We are pretty experienced now at this recording business and have learned a lot. We have divided things into seven key roles, 3 on audio, 3 on video and one interviewer. All play secondary roles, the most important of which is our Influences artist who must be either a second assistant for audio or video. We have written a second blog on lessons – we felt it is important that if others want to launch a Singing Wells project of their own they benefit from our learning.
This was our last day of recording and we all thought it was one of the best. The drive down the Rift Valley and along its floor was beautiful. Long windy roads, going straight down the hills, with hills looming tall above us from behind and the valley sinking low in front of us, through a series of canyon steps. We arrived at the bottom of our step, with a canyon still to the right going down another 700 meters or so. Having arrived at the lowest point, marked by a small stream we immediately climbed back up the other side.
The second car bites the dust
From Karabaret, we travelled to Nakuru and then half of us travelled on in the pitch black to Nairobi. The Nakuru crew, in the white van, was stopped cold by a broken alternator belt. The other car was able to flag down a matatu (small van public transport that fill the roads everywhere) and head back. We agreed to take off the belt altogether and get them to Nakuru before dark (with no power they had no lights). They made it. The second jeep soldiered on to Nairobi, trusting our now loved GPS to take us ‘home.’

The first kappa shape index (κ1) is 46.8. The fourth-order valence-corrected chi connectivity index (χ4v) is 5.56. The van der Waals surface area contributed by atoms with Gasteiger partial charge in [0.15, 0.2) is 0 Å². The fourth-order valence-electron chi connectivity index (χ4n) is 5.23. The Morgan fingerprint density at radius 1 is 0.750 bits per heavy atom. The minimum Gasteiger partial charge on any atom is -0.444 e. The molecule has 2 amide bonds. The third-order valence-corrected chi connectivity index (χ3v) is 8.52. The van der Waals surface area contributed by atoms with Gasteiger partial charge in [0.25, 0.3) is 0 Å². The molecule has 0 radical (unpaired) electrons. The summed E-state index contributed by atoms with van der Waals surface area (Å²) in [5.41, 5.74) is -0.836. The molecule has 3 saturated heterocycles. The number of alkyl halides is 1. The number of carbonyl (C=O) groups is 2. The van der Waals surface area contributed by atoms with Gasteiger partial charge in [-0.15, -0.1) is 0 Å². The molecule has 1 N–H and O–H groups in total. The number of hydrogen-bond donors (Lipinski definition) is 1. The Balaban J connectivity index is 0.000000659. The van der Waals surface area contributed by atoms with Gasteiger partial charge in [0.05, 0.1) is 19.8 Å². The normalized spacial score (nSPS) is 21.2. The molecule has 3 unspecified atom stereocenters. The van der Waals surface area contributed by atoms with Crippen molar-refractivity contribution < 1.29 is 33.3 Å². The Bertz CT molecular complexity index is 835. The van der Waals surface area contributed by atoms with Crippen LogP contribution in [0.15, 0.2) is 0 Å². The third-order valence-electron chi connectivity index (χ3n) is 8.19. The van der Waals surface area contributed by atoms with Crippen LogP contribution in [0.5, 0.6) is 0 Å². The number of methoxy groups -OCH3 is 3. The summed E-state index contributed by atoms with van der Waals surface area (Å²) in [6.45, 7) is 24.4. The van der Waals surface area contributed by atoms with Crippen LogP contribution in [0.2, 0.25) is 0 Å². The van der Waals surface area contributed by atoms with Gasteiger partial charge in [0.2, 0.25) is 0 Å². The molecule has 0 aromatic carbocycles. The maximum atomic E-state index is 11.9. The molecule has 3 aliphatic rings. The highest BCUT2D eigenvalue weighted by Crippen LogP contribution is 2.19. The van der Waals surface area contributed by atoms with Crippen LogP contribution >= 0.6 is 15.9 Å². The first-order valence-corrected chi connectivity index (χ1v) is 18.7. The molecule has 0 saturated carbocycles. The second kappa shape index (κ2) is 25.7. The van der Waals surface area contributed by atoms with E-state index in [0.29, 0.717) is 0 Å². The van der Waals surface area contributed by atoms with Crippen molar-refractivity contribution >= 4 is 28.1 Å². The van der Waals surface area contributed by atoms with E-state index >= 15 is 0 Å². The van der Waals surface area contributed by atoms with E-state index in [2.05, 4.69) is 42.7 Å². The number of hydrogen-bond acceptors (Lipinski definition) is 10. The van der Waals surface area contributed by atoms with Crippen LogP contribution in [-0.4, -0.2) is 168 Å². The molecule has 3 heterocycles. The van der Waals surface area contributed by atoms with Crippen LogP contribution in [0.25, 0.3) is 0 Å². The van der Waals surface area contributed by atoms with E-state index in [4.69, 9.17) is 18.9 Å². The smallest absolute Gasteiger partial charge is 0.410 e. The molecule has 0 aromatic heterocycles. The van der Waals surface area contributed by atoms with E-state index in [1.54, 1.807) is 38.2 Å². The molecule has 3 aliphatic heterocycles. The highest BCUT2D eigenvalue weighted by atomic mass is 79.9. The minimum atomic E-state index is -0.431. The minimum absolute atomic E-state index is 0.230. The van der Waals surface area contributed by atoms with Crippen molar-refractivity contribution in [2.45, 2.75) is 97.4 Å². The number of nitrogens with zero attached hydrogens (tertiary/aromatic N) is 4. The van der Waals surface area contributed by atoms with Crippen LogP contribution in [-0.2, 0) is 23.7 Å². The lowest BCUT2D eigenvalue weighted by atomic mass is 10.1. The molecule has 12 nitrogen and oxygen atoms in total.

We passed the equator four times in this trip – well at least some of us did. The working
jeep (which had the flat tire in morning), had just crossed the equator heading home when the first van called for help. So we got to cross again to arrange rescue and then again went crossed to head back to Nairobi. That brings to six the total Singing Wells Equator crossings in the last 12 weeks.
We arrived in Nairobi safe and sound at about 10pm, having survived the wonderful horrors of the road. We actually breezed through a traffic free Nairobi, although Tabu was at war with the GPS and decided to go his own way. The GPS, which had served us well for 1,000Kms, was not happy and yelled at us for the last 6 kms.
Singing Wells team
8th March 2012